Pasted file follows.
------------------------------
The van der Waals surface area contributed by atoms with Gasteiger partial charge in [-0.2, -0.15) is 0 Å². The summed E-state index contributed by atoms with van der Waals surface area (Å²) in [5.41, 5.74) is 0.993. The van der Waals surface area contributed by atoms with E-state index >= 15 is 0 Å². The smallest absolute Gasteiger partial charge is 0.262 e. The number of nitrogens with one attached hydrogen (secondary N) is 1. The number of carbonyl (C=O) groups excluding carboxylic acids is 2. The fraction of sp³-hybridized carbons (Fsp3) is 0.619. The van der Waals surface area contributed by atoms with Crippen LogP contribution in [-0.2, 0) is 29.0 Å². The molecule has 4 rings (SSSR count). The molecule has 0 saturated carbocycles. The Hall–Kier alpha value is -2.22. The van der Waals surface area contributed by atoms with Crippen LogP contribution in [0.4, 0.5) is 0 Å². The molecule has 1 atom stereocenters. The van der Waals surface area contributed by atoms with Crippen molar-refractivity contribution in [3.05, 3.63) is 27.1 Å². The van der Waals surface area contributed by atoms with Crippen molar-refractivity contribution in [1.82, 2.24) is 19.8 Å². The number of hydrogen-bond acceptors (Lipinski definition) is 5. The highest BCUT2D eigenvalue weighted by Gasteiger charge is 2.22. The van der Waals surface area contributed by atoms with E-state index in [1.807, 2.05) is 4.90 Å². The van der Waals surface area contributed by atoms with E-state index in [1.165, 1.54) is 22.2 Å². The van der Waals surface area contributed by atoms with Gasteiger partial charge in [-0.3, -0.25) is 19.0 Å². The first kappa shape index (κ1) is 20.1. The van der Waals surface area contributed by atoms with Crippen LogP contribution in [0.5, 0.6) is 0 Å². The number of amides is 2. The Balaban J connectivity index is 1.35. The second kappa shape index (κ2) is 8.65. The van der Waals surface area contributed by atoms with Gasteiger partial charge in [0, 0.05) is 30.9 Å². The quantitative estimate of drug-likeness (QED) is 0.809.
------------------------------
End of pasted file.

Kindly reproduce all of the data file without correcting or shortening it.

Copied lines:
The van der Waals surface area contributed by atoms with Gasteiger partial charge in [-0.2, -0.15) is 0 Å². The summed E-state index contributed by atoms with van der Waals surface area (Å²) in [5.41, 5.74) is 0.993. The van der Waals surface area contributed by atoms with E-state index >= 15 is 0 Å². The smallest absolute Gasteiger partial charge is 0.262 e. The number of nitrogens with one attached hydrogen (secondary N) is 1. The number of carbonyl (C=O) groups excluding carboxylic acids is 2. The fraction of sp³-hybridized carbons (Fsp3) is 0.619. The van der Waals surface area contributed by atoms with Crippen LogP contribution in [-0.2, 0) is 29.0 Å². The molecule has 4 rings (SSSR count). The molecule has 0 saturated carbocycles. The Hall–Kier alpha value is -2.22. The van der Waals surface area contributed by atoms with Crippen LogP contribution in [0.4, 0.5) is 0 Å². The molecule has 1 atom stereocenters. The van der Waals surface area contributed by atoms with Crippen molar-refractivity contribution in [3.05, 3.63) is 27.1 Å². The van der Waals surface area contributed by atoms with Crippen molar-refractivity contribution in [1.82, 2.24) is 19.8 Å². The number of hydrogen-bond acceptors (Lipinski definition) is 5. The highest BCUT2D eigenvalue weighted by Gasteiger charge is 2.22. The van der Waals surface area contributed by atoms with E-state index in [1.807, 2.05) is 4.90 Å². The van der Waals surface area contributed by atoms with E-state index in [1.165, 1.54) is 22.2 Å². The van der Waals surface area contributed by atoms with Gasteiger partial charge in [-0.3, -0.25) is 19.0 Å². The first kappa shape index (κ1) is 20.1. The van der Waals surface area contributed by atoms with Crippen LogP contribution in [0.5, 0.6) is 0 Å². The number of amides is 2. The Balaban J connectivity index is 1.35. The second kappa shape index (κ2) is 8.65. The van der Waals surface area contributed by atoms with Gasteiger partial charge in [0, 0.05) is 30.9 Å². The quantitative estimate of drug-likeness (QED) is 0.809.